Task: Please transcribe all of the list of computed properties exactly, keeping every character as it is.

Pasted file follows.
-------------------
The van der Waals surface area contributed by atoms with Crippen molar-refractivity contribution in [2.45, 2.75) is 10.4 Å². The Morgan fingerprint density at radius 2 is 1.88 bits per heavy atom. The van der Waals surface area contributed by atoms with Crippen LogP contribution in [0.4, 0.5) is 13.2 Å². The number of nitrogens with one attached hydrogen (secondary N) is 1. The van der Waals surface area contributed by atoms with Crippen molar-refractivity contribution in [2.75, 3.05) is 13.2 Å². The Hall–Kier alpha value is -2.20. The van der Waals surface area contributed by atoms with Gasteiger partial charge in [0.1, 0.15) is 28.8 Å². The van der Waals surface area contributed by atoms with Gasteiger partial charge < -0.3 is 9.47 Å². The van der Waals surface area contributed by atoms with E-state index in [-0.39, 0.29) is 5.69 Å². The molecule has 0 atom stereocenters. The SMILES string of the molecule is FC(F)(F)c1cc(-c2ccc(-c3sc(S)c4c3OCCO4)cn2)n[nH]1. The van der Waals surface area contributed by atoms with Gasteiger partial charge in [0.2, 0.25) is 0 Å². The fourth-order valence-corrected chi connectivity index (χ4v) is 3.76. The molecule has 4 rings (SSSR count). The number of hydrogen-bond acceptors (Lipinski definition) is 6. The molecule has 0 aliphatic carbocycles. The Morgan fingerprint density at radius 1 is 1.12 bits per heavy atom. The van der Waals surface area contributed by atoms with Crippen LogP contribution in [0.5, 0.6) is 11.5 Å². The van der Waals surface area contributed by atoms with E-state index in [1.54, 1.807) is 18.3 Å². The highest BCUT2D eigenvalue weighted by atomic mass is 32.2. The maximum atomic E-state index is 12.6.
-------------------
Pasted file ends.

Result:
The van der Waals surface area contributed by atoms with Crippen molar-refractivity contribution in [2.45, 2.75) is 10.4 Å². The Morgan fingerprint density at radius 2 is 1.88 bits per heavy atom. The van der Waals surface area contributed by atoms with Crippen LogP contribution in [0.4, 0.5) is 13.2 Å². The number of nitrogens with one attached hydrogen (secondary N) is 1. The van der Waals surface area contributed by atoms with Crippen molar-refractivity contribution in [2.75, 3.05) is 13.2 Å². The Hall–Kier alpha value is -2.20. The van der Waals surface area contributed by atoms with Gasteiger partial charge in [0.1, 0.15) is 28.8 Å². The van der Waals surface area contributed by atoms with Gasteiger partial charge < -0.3 is 9.47 Å². The van der Waals surface area contributed by atoms with E-state index in [-0.39, 0.29) is 5.69 Å². The molecule has 0 atom stereocenters. The SMILES string of the molecule is FC(F)(F)c1cc(-c2ccc(-c3sc(S)c4c3OCCO4)cn2)n[nH]1. The van der Waals surface area contributed by atoms with Gasteiger partial charge in [0.2, 0.25) is 0 Å². The fourth-order valence-corrected chi connectivity index (χ4v) is 3.76. The molecule has 4 rings (SSSR count). The number of hydrogen-bond acceptors (Lipinski definition) is 6. The molecule has 0 aliphatic carbocycles. The Morgan fingerprint density at radius 1 is 1.12 bits per heavy atom. The van der Waals surface area contributed by atoms with Crippen LogP contribution in [0.5, 0.6) is 11.5 Å². The van der Waals surface area contributed by atoms with E-state index in [1.54, 1.807) is 18.3 Å². The highest BCUT2D eigenvalue weighted by atomic mass is 32.2. The maximum atomic E-state index is 12.6.